Gov. Rick Scott is smart to be scrutinizing a list of construction projects for universities and community colleges included in next year's state budget. But as the governor considers how best to use his line-item veto power for the first time, he would be wise to focus more on the merit of individual projects rather than broader questions about the state's debt load. Florida should continue to invest in higher education, even in tough economic times.
Scott praised lawmakers earlier this month when they approved the budget as a reflection of his principles of less government and lower taxes. He has until June 1 to sign the bill. But he signaled last week that he won't be shy about finding additional savings through line-item vetoes. He hasn't said what he might veto, although at last week's state Cabinet meeting he asked questions about what impact a state plan to borrow $135 million to help fund $250 million in higher education capital projects would mean for the state's debt capacity and credit rating.
The answer, at this moment, is not much. State law would prohibit Florida from actually selling the bonds if there is not the money to pay for them, plus a 10 percent cushion — a structure that assures Wall Street ratings agencies that the state is borrowing soundly.
But Scott has identified a target-rich environment for extracting some additional savings. Republican legislative leaders loaded up the higher education facilities lists at the last minute with projects to benefit their own communities, including at least $56 million worth that then-Gov. Charlie Crist vetoed just a year ago because the projects hadn't been properly vetted by higher education leaders.
Most egregious is $26 million in additional dollars that Senate Budget Committee Chairman J.D. Alexander, R-Lake Wales, obtained for "University of South Florida Polytechnic," a largely unvetted grandiose idea to turn USF's Lakeland campus into a major four-year university campus, even though enrollment numbers there have been suspect. This potential boondoggle has always been more about creating more development opportunities for major landowners like Alexander than about legitimately expanding access to higher education.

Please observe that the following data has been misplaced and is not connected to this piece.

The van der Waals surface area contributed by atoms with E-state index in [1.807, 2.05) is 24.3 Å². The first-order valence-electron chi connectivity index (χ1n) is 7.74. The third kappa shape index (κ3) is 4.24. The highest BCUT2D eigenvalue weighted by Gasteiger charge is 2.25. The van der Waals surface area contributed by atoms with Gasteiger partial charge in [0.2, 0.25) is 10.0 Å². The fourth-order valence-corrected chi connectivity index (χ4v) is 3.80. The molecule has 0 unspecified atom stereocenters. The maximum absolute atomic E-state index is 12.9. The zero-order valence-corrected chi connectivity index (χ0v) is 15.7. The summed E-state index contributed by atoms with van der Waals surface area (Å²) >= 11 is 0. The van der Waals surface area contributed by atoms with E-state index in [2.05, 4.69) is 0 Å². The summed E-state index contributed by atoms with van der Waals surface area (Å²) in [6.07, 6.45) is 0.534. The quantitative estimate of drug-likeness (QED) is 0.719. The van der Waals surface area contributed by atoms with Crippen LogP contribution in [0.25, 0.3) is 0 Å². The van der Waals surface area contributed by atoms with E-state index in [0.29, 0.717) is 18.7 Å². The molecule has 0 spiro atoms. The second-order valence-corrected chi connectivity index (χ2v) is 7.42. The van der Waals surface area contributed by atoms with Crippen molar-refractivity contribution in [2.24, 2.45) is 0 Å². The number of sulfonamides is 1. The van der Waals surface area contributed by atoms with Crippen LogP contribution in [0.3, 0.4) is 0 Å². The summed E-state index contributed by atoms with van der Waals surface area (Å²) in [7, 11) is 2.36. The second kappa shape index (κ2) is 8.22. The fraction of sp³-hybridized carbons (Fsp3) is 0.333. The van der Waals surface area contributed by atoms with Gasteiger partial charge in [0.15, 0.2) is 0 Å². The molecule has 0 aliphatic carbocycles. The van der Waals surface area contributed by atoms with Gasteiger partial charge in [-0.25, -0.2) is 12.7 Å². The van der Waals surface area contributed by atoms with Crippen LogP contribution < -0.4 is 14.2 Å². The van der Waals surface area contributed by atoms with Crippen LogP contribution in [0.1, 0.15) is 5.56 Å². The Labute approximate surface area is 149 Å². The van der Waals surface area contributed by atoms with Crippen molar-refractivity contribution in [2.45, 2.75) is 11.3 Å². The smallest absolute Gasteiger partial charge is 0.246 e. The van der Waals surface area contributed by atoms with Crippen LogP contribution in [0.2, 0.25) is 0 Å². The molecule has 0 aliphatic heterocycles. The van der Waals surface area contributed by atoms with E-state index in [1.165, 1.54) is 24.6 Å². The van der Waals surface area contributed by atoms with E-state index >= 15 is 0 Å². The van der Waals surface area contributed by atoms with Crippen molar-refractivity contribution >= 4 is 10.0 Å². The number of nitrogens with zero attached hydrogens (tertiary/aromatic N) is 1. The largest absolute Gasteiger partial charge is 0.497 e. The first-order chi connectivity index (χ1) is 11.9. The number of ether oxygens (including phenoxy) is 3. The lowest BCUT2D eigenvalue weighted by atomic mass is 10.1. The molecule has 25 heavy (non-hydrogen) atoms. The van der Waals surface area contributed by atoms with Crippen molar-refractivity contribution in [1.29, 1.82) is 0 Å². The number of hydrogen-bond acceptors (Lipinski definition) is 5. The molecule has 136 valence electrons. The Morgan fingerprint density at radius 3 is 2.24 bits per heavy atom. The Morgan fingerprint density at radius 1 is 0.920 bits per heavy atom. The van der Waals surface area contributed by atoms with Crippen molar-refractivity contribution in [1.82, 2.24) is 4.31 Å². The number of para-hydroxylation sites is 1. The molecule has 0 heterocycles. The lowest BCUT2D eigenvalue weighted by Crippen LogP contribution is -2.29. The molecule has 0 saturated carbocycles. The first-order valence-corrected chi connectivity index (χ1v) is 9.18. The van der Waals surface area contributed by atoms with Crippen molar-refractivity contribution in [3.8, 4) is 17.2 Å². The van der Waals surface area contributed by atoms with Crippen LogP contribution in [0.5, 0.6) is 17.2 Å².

House Speaker Dean Cannon, R-Winter Park, also loaded up, acquiring $6 million for a University of Florida medical research facility in Orlando, plus nearly $13 million more for the University of Central Florida. In fact, Alexander and Cannon secured the funds even as lawmakers failed to provide $32 million for a half-dozen other university projects that had been vetted and prioritized by the university system's Board of Governors. That process is the best way to ensure that taxpayers fund what the state's higher education system needs, not just what some lawmaker has enough clout to put into the budget for his district.
Scott promised when he came to Tallahassee that things would be different. Now's his chance to make good on that promise in a beneficial way. The fact is, Florida may soon have to grapple with how it will pay to maintain state college and university buildings or build new ones. The utility and telecommunication taxes that pay for the so-called Public Education Capital Outlay program have been growing far more slowly in this recession. The best place to start with reform, however, is putting a halt to building those facilities that weren't on the higher education system's priority list this year.